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Gabby La La

Be Careful What You Wish For ...

"Les Claypool Presents" should be recommendation, or warning, enough. The fact that that phrase appears above Gabby La La's name on the cheerfully cartoonish cover of her debut screams that what lies within is probably not going to be included in the next volume of Now That's What I Call Music!

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Recorded for Claypool's label, and with the bassist/percussionist as the only other musician, La La's album is sufficiently offbeat to distance even the most liberal Primus addicts.

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Singing in a quivering, helium-inflected voice that sounds electronically altered even though it's not, La La weaves candy-colored, dreamlike vignettes accompanied by her own sitar, ukulele, accordion, toy piano and Theremine. Claypool adds his distinctive silly-putty bass treatments and whacked-out percussion to the weirdness.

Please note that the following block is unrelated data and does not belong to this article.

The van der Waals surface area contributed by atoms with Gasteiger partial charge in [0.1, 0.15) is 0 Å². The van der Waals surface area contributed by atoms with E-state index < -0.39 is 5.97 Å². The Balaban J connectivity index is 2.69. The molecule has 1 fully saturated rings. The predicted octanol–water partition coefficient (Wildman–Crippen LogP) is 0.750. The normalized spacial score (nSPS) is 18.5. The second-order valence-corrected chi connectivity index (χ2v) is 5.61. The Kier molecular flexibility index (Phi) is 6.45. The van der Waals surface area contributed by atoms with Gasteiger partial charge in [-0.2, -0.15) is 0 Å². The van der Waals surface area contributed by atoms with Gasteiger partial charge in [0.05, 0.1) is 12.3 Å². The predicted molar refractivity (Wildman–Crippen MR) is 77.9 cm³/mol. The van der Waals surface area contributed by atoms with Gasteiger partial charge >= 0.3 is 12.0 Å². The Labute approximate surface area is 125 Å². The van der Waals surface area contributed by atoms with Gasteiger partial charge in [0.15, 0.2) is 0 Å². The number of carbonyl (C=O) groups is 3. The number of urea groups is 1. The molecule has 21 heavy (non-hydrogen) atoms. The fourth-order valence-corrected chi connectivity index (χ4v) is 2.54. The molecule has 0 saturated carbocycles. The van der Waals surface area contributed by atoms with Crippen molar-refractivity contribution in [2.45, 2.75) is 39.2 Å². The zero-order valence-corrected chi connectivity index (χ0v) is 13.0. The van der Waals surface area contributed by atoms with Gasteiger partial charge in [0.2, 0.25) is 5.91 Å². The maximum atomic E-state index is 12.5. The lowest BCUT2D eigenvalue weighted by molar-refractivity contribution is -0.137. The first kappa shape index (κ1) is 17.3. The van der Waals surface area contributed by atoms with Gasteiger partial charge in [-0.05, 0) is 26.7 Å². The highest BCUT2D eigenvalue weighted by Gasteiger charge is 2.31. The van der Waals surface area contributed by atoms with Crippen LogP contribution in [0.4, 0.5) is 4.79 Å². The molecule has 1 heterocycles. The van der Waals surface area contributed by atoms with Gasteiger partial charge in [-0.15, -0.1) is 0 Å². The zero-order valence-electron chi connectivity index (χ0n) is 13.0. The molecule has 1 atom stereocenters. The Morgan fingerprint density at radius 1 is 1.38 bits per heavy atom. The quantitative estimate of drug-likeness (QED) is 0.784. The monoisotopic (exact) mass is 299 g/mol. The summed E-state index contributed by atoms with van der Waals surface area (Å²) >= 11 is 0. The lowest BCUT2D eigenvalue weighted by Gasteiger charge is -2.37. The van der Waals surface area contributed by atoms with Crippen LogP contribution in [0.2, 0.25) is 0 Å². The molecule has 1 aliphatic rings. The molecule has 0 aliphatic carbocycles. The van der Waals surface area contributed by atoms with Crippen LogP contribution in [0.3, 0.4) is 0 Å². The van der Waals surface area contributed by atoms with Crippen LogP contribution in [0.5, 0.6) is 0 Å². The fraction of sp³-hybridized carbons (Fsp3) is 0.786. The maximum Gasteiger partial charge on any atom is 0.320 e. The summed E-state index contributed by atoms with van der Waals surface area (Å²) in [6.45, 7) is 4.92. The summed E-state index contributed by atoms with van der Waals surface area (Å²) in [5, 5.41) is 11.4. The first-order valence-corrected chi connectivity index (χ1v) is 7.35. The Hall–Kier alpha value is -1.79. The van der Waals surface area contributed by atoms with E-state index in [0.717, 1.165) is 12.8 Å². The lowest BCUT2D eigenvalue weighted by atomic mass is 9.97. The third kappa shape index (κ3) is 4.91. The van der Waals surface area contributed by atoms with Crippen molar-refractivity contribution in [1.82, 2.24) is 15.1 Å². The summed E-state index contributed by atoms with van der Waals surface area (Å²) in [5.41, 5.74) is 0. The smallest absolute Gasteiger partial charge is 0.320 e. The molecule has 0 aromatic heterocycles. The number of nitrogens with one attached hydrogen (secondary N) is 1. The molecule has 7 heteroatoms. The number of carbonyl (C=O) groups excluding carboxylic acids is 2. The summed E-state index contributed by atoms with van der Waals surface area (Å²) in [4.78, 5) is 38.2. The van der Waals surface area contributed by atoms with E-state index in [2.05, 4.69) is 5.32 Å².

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If La La's wholesome innocence and non-mainstream approach is a schtick, it's a good one. While her wobbly, falsetto vocals are an acquired taste, the naive enthusiasm she projects will win over all but the snootiest listeners.

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The winsome lilt of "Golden Flea" and "Boogie Woogie Man in a Black Dress" can be perceived as offbeat fairy tales or deeper reflections on life's more obtuse dark recesses.

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It's that dichotomy that puts La La on an artistic tightrope. She's either a Tiny Tim-styled novelty act barely deserving of her 15 minutes of fame, or a Tim Burton/David Lynch-influenced auteur with a wicked sense of humor. Either way, she'll push your buttons.